This post is the fourth in a series on the dataframe library for Chez Scheme. In this post, I will contrast the dataframe library with functions from the dplyr R package for filtering, partitioning, and sorting dataframes.
Tagged as "data-structures"
This post is the third in a series on the dataframe library for Chez Scheme. In this post, I will contrast the dataframe library with functions from base R and the dplyr package for splitting, binding, and appending dataframes.
This post is the second in a series on the dataframe library for Chez Scheme. In this post, I will contrast the dataframe library with functions from the dplyr R package for selecting, dropping, and renaming columns.
As an exercise in my Chez Scheme learning journey, I have implemented a dataframe record type and procedures to work with the dataframe record type. Dataframes are column-oriented, tabular data structures useful for data analysis found in several languages including R, Python, Julia, and Go.
I have previously written about how to read and write JSON files in R and Racket. In re-reading that old post, I’m struck by how it shows me tinkering without understanding.
In learning about reading CSV files in Racket, I have started to reconsider whether storing small(ish) datasets in CSV files is the best default behavior.1 My default was set by primarily working in R, where reading and writing CSV files plays a central role in data analysis.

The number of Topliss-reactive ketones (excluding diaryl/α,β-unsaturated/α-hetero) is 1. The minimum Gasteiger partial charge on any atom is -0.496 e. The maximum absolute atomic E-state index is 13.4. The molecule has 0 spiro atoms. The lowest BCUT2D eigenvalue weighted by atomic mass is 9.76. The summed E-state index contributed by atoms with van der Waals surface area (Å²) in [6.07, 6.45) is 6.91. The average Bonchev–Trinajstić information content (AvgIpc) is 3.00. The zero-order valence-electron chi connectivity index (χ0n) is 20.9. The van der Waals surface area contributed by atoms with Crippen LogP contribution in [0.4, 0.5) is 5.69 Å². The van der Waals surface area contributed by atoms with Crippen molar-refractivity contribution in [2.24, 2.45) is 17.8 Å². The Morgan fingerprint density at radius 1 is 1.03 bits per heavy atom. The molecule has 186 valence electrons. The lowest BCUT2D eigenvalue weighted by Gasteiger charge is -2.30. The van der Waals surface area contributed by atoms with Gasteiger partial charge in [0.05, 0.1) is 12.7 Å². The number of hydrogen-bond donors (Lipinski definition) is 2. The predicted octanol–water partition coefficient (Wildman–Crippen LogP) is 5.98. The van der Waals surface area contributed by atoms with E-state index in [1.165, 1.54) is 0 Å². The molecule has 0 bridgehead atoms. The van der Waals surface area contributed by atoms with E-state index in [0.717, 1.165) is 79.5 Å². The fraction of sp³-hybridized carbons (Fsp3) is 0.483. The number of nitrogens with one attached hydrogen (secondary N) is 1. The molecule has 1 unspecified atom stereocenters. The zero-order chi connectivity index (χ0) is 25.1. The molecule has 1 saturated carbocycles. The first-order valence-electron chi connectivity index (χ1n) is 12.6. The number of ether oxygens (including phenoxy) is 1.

In a previous post, I wrote about reading and writing data to file while retaining the structure and attributes of the data (i.e., data serialization). However, I more commonly pass data around as text files (usually, CSV files).
When programming in R, I generally pass data around by reading and writing text files (typically, CSV files). The ubiquity of CSV files means that many different types of software will open them easily (e.
When building a simulation model in R, I might want to group related input parameters into a data structure. For example, in a life cycle model with resident and anadromous fish, you might use different fecundity parameters for each life history type.